Animals feel, experience freedom as we would do, but they are not human; not better than us, just different. They have a right to be here, to be free, happy, just like we do.
When you make such a film, you have no chance to turn back – you cannot forget. Because you know this is real. I mean… I didn’t eat meat since I was four, when I lost my piglet – he was my childhood best friend and my relatives ate him. But making this film, I saw how making it changed the young people on my team, one by one; in a restaurant they would ask: “Do you have any vegetarian food?”, “Do you have any vegan food today?” Young people write to me or come up at screenings and say, “Why did no one explain this?”
Normally I do not believe cinema can change something, but with Gunda I have to admit surprise. Maybe my generation of people, or maybe your generation, are already in a way hopeless, and for them it will be difficult to stop eating meat. But for young people, maybe they have a chance to change their life, and this why Gunda works beautifully.
The film is an object lesson in terms of relinquishing control and following where your subjects lead. That said, you’ve clearly determined the shape of the film – and heavily worked the soundtrack?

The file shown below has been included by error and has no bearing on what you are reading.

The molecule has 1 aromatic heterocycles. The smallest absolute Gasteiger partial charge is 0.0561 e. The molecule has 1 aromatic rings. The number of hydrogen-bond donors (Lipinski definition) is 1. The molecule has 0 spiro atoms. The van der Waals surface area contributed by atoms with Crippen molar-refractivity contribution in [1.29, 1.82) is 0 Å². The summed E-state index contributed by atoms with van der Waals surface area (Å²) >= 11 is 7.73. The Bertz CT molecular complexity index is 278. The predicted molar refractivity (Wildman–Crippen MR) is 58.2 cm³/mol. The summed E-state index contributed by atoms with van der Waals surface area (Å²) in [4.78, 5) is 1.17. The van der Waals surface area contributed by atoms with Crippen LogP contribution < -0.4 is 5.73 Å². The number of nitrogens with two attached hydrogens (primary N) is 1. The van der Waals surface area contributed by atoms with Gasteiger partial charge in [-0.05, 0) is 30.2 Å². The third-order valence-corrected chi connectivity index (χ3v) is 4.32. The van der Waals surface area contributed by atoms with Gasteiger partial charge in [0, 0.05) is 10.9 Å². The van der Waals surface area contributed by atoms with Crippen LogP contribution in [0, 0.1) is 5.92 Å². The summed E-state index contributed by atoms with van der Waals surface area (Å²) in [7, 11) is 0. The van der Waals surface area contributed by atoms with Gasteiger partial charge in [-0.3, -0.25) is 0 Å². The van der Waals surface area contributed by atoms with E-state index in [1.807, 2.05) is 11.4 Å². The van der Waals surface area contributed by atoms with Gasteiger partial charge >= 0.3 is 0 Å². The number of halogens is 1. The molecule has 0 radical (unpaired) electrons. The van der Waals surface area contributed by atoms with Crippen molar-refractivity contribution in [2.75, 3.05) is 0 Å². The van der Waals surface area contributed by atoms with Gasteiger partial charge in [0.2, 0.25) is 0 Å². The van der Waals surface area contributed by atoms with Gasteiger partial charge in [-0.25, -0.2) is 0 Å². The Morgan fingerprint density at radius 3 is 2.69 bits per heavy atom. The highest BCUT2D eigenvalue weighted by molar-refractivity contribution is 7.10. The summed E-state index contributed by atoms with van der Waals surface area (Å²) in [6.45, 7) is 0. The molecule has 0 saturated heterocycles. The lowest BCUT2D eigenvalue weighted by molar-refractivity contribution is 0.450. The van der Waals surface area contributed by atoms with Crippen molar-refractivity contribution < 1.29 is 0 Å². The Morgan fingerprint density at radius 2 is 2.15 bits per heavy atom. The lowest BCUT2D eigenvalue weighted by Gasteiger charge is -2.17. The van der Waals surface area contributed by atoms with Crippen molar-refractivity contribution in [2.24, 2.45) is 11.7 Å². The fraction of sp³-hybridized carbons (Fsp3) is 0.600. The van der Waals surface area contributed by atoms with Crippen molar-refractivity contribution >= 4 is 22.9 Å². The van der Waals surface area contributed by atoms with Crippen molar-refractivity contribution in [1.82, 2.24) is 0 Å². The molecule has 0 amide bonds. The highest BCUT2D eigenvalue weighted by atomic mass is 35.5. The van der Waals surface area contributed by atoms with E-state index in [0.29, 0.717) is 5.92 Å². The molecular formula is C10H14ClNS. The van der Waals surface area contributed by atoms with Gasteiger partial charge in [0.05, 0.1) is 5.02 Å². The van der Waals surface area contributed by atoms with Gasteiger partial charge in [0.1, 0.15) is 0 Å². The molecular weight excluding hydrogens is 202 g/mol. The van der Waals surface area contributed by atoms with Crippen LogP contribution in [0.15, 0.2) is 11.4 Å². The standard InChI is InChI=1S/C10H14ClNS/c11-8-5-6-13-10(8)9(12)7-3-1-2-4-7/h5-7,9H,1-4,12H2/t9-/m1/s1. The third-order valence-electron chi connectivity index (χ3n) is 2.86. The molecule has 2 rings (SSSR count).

Yes! With Aquarela, my end goal had been to make it without music, just with a thousand small sounds from water and ice; but at the last stage of editing we gave up and said, “Okay, people are not ready to see such a radical movie without any help – we need a composer.”
It was really important not to use music – to eliminate human emotion from the film and give the audience the chance just to listen to the sound of animals.
But here it was really important not to use music – to eliminate humans and human emotion from the film and give the audience the chance just to listen to the sound of animals, just as the camera is always at their eye-level. That’s why we did Dolby Atmos, to get all this variety of complex sound. And of course it’s risky to make a 90-minute film without words or music, but [sound recorder and designer] Alexander Dudarev is exceptional, and I’m so happy we did it.